"What's this?" asked Blake Springdale, as his secretary handed him the thin package of legal-sized sheets.
Shirley shrugged. "I thought it was a pro-bono case at first, but it isn't like anything I have seen before."
He scanned the front sheet, and then dropped it like it was dipped in poison.
It was a legal summons. Boiled down, he was to appear before the UN Intra-Species Arbitration Board. The matter at hand was:
Homo sapiens (common name Humanity)
Ectopistes migratorius (common name Passenger Pigeon)
Represented by Blake Springdale, member United States Association of Environmental Law
Oh no! I've got an ISAB assignment.
Then he saw the date.
"This can't be right. That's only a couple of weeks away. I can't be ready by then. USAEL said that everyone would probably get one of these, but they said we'd have 90 days to prepare!"
"There was a cancellation."
The case had been assigned to a firm in Boston. They held it two months and then cancelled. The ISAB then sent it to the next person on the list, him. He scowled as he read the final sentence.
"It is the policy of this board that due to the depth of the case load, no extensions to these proceedings will be granted."
They weren't going to give him any time. His only choice was to hit the ground running. Or cancel.
I can't cancel. The USAEL had been very clear on the issue. Members in good standing had to serve their turn at the ISAB, or lose their certification. Maybe that Boston firm had other cases to deal with, but he was new in the Environmental Law specialization. He needed the certification to survive.
He picked up the phone.
"Hello, Stan? I wondered, have you ever had an ISAB case? Do you know anyone who has? I'll buy lunch for a little guidance."
After that call, he tapped the phone with his fingers for a minute, and then called his wife.
"Barbara, I've got an urgent case that will put me in New York on the 19th."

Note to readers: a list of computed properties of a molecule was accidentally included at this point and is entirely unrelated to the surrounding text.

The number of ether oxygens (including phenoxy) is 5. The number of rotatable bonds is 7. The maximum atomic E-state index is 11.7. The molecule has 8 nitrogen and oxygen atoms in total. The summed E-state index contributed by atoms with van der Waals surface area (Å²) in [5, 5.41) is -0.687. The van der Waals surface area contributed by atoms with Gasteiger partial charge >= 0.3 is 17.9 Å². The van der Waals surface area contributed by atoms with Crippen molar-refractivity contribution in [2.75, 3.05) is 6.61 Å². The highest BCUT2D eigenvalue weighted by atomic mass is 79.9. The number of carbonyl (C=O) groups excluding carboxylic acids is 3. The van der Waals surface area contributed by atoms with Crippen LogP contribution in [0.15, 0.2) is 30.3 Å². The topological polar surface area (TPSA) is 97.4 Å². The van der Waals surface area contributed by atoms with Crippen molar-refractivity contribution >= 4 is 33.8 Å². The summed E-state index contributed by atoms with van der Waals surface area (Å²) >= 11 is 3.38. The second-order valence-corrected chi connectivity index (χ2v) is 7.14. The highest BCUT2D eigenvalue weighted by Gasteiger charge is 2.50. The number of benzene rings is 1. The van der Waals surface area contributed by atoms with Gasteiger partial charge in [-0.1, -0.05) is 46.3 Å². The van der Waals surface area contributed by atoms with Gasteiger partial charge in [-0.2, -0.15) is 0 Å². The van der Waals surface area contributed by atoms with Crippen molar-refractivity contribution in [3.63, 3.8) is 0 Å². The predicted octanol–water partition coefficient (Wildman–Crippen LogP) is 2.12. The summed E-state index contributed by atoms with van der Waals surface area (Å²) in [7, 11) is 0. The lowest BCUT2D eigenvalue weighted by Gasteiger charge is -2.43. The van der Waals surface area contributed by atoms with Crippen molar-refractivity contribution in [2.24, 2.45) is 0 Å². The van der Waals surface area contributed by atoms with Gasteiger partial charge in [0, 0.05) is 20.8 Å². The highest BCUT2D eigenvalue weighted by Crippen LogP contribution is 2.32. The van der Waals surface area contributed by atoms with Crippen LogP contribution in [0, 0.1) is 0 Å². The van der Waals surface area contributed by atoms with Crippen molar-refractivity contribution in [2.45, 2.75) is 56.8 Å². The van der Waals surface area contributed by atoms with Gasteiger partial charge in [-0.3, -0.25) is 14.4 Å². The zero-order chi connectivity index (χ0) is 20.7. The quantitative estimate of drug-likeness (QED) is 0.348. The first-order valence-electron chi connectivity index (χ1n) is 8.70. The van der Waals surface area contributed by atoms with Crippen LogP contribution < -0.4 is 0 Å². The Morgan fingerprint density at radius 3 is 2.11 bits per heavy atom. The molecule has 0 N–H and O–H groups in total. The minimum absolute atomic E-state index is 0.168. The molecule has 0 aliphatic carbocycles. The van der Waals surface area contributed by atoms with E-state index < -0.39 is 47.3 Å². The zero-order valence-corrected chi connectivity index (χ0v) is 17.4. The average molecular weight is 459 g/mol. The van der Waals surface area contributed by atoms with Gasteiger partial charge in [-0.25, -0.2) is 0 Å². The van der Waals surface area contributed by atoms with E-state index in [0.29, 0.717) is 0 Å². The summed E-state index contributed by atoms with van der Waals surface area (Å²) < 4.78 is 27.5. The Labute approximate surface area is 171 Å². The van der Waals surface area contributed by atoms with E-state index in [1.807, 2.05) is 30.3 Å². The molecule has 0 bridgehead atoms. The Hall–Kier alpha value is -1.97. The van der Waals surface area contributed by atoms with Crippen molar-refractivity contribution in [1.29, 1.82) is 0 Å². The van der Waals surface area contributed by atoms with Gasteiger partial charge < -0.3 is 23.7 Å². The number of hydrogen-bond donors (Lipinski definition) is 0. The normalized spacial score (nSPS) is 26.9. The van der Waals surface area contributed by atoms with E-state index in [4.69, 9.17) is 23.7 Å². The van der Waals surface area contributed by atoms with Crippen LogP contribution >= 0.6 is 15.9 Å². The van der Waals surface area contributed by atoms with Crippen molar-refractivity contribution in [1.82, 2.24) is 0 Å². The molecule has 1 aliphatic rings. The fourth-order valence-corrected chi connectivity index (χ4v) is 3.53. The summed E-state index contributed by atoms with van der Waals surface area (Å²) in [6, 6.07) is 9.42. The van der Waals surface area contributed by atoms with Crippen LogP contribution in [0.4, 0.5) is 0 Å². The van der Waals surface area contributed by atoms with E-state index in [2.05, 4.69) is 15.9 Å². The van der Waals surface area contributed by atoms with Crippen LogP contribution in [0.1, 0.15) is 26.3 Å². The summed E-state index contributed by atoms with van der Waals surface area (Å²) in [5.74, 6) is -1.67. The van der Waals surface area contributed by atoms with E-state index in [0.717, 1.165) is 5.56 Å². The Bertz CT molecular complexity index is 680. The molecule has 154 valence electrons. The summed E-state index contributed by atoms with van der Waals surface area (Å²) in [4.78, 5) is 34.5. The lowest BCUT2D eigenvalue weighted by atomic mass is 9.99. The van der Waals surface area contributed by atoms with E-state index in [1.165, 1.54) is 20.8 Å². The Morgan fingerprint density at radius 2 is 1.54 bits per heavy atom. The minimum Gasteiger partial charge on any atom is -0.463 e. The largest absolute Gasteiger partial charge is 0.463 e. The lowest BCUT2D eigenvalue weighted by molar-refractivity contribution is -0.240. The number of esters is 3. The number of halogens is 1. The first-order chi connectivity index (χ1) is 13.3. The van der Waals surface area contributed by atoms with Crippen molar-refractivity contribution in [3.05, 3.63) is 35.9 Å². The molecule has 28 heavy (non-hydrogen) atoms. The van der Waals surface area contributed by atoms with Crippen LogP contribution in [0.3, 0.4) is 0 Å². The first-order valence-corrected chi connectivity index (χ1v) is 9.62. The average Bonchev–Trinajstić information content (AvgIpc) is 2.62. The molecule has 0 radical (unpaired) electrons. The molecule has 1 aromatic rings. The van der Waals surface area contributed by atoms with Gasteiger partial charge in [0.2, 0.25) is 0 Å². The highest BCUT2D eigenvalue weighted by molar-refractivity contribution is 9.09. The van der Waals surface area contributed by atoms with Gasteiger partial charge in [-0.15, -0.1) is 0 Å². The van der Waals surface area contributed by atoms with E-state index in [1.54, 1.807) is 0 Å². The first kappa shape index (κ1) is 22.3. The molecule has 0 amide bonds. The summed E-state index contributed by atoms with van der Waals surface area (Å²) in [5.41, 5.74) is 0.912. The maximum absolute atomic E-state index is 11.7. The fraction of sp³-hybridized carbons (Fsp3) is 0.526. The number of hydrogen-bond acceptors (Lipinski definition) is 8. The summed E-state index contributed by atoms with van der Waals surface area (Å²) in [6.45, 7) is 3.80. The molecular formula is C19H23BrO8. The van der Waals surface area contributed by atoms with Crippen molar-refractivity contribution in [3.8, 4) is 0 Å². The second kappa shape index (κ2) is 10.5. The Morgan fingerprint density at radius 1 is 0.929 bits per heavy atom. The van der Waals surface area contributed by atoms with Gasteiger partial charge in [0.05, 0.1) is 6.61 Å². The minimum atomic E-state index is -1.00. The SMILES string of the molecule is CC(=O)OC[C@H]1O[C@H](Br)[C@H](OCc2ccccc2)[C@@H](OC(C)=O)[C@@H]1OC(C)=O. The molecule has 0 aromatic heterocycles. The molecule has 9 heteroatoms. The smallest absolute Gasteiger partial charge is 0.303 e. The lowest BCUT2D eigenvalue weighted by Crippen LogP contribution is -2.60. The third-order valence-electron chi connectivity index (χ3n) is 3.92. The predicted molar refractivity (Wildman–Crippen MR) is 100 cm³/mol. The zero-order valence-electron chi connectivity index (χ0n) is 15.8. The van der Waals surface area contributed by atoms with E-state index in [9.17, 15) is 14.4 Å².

"That's Aunt Margaret's birthday!"
"I know, that's why I called you as soon as I found out about it."
"You promised. We're her only family, and we do so little as it is."
Blake tried to pacify her, but she wasn't listening very well.
Not that it really makes any difference. His wife's great aunt was in her late nineties, and since her stroke two years earlier, she was unresponsive. This birthday party was just something to make his wife feel better. If Aunt Margaret had any awareness of her surroundings, she gave no sign.
Steaks put the trio of lawyers in a good mood.
"ISAB cases can be fun," said Gordon Potter. "The UN pays for your stay. It was their Declaration of Species Equivalence that started the whole ISAB process in the first place. And, if you can win a big judgment for your clients, your cut can be a nice piece of change indeed."
"No doubt about that," agreed Dan Fieldstone. "Just look at the ISAB surcharge on these steaks. Just a few cents, but for every steak dinner, and every dairy delivery, and every leather shoe, it adds up. And their negotiator gets a cut."
Blake asked, "And the cows get to admire their bank accounts before going to the slaughterhouse? Or do they get custom decorations on their cow-bells?"
Dan shook his head. "No. That's the thing. The rules are that you negotiate for the benefit of the species, not for any individuals of that species.
"In fact, domesticated animals don't generally do very well in the mediations. Homo sapiens negotiators are good. The UN pays top dollar to defend the rights of humanity, and unless an animal species has its own advocacy group, their lawyers are draftees, like you and me. The chance for a big settlement is really the only thing that keeps the process honest.
"Repeatedly, the case has been made that domesticated animals have already gained a significant benefit from their historic association with humans. There are more cattle now than there would have been if the species had been ignored by humans. We provide them food, water, protection from predators, medical care.
"It's the wild species that go extinct, not some rancher's livestock."
"Then why the ISAB steak tax?"
Dan smiled. "The cows lucked out. Their negotiator made the case that long-term domestication had harmed their ability to survive in the wild. By breeding repeatedly for placid beasts that could be easily handled, we've reduced their chances of surviving without us.